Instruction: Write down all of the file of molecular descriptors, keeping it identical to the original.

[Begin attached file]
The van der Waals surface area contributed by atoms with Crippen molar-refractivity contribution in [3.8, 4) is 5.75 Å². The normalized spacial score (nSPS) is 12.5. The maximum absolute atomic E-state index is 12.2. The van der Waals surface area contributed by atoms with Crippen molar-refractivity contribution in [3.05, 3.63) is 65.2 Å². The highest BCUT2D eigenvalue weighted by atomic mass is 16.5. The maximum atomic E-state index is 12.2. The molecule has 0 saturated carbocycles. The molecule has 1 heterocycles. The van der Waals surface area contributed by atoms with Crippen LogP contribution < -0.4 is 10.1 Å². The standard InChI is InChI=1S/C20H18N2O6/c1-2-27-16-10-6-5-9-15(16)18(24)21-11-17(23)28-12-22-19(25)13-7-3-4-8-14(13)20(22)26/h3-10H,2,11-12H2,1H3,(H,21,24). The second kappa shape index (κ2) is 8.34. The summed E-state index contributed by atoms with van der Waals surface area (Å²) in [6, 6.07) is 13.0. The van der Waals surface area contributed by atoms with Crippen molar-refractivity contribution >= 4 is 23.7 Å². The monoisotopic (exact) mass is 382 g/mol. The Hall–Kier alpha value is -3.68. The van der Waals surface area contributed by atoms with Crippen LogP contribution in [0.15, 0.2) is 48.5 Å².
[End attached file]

The van der Waals surface area contributed by atoms with Crippen molar-refractivity contribution in [3.8, 4) is 5.75 Å². The normalized spacial score (nSPS) is 12.5. The maximum absolute atomic E-state index is 12.2. The van der Waals surface area contributed by atoms with Crippen molar-refractivity contribution in [3.05, 3.63) is 65.2 Å². The highest BCUT2D eigenvalue weighted by atomic mass is 16.5. The maximum atomic E-state index is 12.2. The molecule has 0 saturated carbocycles. The molecule has 1 heterocycles. The van der Waals surface area contributed by atoms with Crippen LogP contribution < -0.4 is 10.1 Å². The standard InChI is InChI=1S/C20H18N2O6/c1-2-27-16-10-6-5-9-15(16)18(24)21-11-17(23)28-12-22-19(25)13-7-3-4-8-14(13)20(22)26/h3-10H,2,11-12H2,1H3,(H,21,24). The second kappa shape index (κ2) is 8.34. The summed E-state index contributed by atoms with van der Waals surface area (Å²) in [6, 6.07) is 13.0. The van der Waals surface area contributed by atoms with Crippen molar-refractivity contribution >= 4 is 23.7 Å². The monoisotopic (exact) mass is 382 g/mol. The Hall–Kier alpha value is -3.68. The van der Waals surface area contributed by atoms with Crippen LogP contribution in [0.15, 0.2) is 48.5 Å².